"Any misbehaving task under Windows is capable of modifying any [non-running program] anywhere on the system," Janz said. "And, when that [executable] file is run, bad things will absolutely happen."

This is how the two most recent malware incidents, the Blaster worm and the SoBig virus, became huge headaches. Each could exploit weaknesses in the Windows code that allowed them to hijack the system and propagate themselves.

Several correspondents also pinned a lot of blame on the Windows' e-mail program.

"Microsoft made a decision 10 years ago that their e-mail client, Outlook, should be allowed to run any script that it finds as an attachment to incoming mail," said Darrin Cardani, president of Buena Software Inc., a Chicago-based company specializing in audio-, video- and image-editing tools.

"Since the average user has no idea this feature exists, or even what a script is, they don't know to turn it off -- let alone know how to turn it off," Cardani said.

So a virus like SoBig can infect a Windows machine and e-mail itself out, to everyone in the user's address book, without the user realizing it.

No Mac e-mail program allows this, so Mac users would have to spread a virus like SoBig manually by intentionally mailing it other users -- not a likely scenario.

In response, Sophos' Cluley said his comments reflected the danger of something like an AppleScript e-mail attachment. AppleScript is OS X's built-in scripting language, and scripts can be launched like programs.

A foolish user could click on such an attachment and cause some damage, Cluley said.

He blamed the success of many Windows viruses on the human element: people clicking on attachments in e-mail despite being told of the dangers.

Still, even Cluley had to admit that Microsoft bore some of the guilt because of its "sloppy coding" -- a sentiment expressed by several readers of last week's column -- and that the open-source Unix core of OS X was, indeed, more secure.

Despite the "trustworthy computing" initiative ordered by Microsoft Chairman Bill Gates in January 2002, most of the millions of lines of code in Windows was written before that. Even if Microsoft is succeeding in writing a more secure code, old vulnerabilities will continue to lurk in Windows for years, gradually being found and patched.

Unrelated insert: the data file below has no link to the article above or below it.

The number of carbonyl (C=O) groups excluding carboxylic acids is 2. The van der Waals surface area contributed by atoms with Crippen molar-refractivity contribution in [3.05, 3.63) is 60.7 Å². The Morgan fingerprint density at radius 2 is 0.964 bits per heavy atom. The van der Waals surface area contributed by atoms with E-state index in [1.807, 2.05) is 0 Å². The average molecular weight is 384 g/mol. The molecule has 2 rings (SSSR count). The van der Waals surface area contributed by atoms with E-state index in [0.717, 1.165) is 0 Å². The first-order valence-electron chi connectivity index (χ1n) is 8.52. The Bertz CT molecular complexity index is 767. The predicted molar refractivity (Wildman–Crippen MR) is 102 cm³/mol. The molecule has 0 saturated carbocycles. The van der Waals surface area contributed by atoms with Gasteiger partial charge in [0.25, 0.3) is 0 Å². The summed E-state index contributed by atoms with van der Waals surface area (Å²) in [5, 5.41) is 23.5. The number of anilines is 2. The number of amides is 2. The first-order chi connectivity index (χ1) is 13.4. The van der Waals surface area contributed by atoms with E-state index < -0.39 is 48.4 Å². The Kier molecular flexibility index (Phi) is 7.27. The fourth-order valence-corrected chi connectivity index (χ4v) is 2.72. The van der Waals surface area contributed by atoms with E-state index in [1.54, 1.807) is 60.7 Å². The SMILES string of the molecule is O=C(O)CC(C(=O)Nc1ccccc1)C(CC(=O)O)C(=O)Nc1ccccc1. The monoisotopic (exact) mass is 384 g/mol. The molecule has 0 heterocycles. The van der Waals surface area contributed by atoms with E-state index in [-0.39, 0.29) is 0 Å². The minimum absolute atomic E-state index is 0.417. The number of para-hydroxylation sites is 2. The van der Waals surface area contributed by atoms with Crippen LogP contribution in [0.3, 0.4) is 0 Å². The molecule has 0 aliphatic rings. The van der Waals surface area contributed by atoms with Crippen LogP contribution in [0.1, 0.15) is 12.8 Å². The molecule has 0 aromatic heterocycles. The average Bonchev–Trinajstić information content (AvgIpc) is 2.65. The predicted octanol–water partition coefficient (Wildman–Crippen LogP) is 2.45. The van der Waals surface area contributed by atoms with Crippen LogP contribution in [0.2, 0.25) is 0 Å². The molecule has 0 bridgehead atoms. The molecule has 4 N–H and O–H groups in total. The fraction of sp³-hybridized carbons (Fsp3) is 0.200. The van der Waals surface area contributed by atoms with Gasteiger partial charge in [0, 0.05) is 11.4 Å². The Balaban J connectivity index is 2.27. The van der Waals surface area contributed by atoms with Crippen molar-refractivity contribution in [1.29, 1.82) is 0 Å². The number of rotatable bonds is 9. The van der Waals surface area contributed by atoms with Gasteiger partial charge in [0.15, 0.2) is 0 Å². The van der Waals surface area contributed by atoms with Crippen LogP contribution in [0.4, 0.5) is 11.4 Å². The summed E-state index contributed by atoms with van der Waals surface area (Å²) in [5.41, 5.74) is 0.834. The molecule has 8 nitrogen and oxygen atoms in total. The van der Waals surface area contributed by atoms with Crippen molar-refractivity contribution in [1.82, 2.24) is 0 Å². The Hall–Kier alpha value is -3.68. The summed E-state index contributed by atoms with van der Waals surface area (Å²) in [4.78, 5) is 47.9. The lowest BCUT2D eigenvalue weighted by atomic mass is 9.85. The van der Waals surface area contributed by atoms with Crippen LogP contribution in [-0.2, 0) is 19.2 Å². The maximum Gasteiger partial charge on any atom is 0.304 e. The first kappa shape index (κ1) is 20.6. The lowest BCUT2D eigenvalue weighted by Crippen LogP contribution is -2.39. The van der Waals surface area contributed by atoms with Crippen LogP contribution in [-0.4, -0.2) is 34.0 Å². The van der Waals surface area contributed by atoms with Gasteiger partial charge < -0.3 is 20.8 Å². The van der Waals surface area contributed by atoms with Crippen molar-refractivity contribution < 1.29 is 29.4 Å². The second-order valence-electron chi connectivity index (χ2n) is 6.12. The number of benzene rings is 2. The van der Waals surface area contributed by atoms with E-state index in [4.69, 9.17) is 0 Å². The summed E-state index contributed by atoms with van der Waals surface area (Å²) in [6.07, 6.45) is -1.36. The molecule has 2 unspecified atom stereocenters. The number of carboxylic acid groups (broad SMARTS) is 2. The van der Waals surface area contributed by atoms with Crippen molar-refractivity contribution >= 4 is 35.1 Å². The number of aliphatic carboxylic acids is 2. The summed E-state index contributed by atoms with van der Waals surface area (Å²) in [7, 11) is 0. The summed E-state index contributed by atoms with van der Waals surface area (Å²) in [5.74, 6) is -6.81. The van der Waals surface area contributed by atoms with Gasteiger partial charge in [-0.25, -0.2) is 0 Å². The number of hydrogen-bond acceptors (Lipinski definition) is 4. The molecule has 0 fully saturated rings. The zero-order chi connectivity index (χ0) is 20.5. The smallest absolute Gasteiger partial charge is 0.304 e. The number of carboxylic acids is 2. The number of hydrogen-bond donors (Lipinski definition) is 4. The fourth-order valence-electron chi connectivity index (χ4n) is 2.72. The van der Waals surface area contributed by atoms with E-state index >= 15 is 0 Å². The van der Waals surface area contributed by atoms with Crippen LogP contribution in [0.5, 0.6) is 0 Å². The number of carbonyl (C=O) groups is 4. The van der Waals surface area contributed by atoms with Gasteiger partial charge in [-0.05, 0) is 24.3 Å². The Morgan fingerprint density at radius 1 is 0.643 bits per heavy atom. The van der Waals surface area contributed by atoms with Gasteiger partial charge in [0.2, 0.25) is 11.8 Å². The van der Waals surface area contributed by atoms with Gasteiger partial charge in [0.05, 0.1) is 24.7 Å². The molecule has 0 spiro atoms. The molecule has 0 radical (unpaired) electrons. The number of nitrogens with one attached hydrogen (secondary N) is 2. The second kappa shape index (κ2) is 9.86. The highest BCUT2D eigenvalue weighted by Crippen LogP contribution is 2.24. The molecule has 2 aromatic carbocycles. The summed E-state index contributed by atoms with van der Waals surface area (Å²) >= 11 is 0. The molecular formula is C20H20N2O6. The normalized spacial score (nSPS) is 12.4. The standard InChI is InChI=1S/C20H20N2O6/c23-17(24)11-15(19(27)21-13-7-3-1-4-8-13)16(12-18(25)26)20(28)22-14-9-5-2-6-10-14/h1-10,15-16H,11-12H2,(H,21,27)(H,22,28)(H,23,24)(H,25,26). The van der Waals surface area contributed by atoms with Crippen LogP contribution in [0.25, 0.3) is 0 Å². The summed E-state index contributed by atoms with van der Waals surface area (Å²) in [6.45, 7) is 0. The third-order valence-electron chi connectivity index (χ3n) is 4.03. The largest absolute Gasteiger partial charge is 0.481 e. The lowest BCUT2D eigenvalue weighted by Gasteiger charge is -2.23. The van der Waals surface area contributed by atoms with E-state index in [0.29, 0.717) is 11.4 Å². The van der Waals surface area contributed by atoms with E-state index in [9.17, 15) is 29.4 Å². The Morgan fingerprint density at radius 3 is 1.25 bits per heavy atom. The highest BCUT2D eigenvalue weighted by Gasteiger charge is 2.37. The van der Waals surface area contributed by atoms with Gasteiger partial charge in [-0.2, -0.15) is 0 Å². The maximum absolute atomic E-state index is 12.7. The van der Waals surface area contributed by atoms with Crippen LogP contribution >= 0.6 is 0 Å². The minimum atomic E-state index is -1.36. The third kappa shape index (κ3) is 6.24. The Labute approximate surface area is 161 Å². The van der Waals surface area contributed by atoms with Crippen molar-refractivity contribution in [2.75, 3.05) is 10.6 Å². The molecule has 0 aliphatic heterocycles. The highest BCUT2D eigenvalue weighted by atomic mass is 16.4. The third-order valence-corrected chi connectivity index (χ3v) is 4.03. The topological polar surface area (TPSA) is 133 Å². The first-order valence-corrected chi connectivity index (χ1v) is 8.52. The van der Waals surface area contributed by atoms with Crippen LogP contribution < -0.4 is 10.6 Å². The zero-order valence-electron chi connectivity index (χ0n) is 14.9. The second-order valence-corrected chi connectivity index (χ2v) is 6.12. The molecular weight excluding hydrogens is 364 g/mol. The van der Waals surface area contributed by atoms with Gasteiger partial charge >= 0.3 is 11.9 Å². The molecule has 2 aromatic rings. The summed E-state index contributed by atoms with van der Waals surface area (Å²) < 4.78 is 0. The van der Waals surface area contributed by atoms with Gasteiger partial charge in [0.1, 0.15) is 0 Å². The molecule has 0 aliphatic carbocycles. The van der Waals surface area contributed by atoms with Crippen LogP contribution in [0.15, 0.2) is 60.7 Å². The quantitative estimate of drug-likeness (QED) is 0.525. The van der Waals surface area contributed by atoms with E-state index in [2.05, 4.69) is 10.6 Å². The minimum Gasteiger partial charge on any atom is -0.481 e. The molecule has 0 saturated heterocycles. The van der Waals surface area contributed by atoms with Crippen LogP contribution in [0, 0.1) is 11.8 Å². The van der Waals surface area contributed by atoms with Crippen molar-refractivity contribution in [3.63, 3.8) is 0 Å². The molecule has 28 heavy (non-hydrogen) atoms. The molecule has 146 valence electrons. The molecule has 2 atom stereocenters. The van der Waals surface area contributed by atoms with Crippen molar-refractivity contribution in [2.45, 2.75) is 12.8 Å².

A Microsoft spokesperson said the company, based in Redmond, Wash., is "committed to making Windows the most reliable operating system available" and noted that Windows XP's Online Crash Analysis feature allows users experiencing a Blaster-related crash, for example, to upload a report that will redirect them to a page to download the patch.

Another issue raised by readers concerned Cluley's statement regarding the Mac's "security through obscurity" -- arguing the reverse. The real reason no viruses exist for Mac OS X has little to do with its low market share, they say, but rather its near-impenetrability.

Though many amateurs may be looking for, and finding, holes in Windows, the FreeBSD Unix code that forms the foundation of OS X has been prodded by legions of expert programmers for 30 years.

Though a few hardy souls use the Unix offshoot Linux on PCs built for Windows -- they usually wipe Windows off the hard drive -- Unix typically is used in mission-critical roles, powering high-end work stations and file servers.

And, as mentioned earlier, crackers prefer hitting targets that will cause maximum disruption.

"Many orders of magnitude more people look over the source code for OS X and the related BSDs than have access to Windows source code," said John Klos, a developer of NetBSD, a flavor of Unix closely related to OS X.

Thus, many of the obvious holes in OS X were closed years ago. That, some suggested, actually makes OS X a more attractive target.

"If I were a fame-driven cracker with solid technical skills, cracking a BSD-based system would be the fastest way to show off my capabilities," said Rich Morin, a programmer and consultant based in San Bruno, Calif.

"My suspicion, therefore, is that many crackers have tried this challenge and failed," Morin added. Still, he cautioned "nobody has any way to know for sure."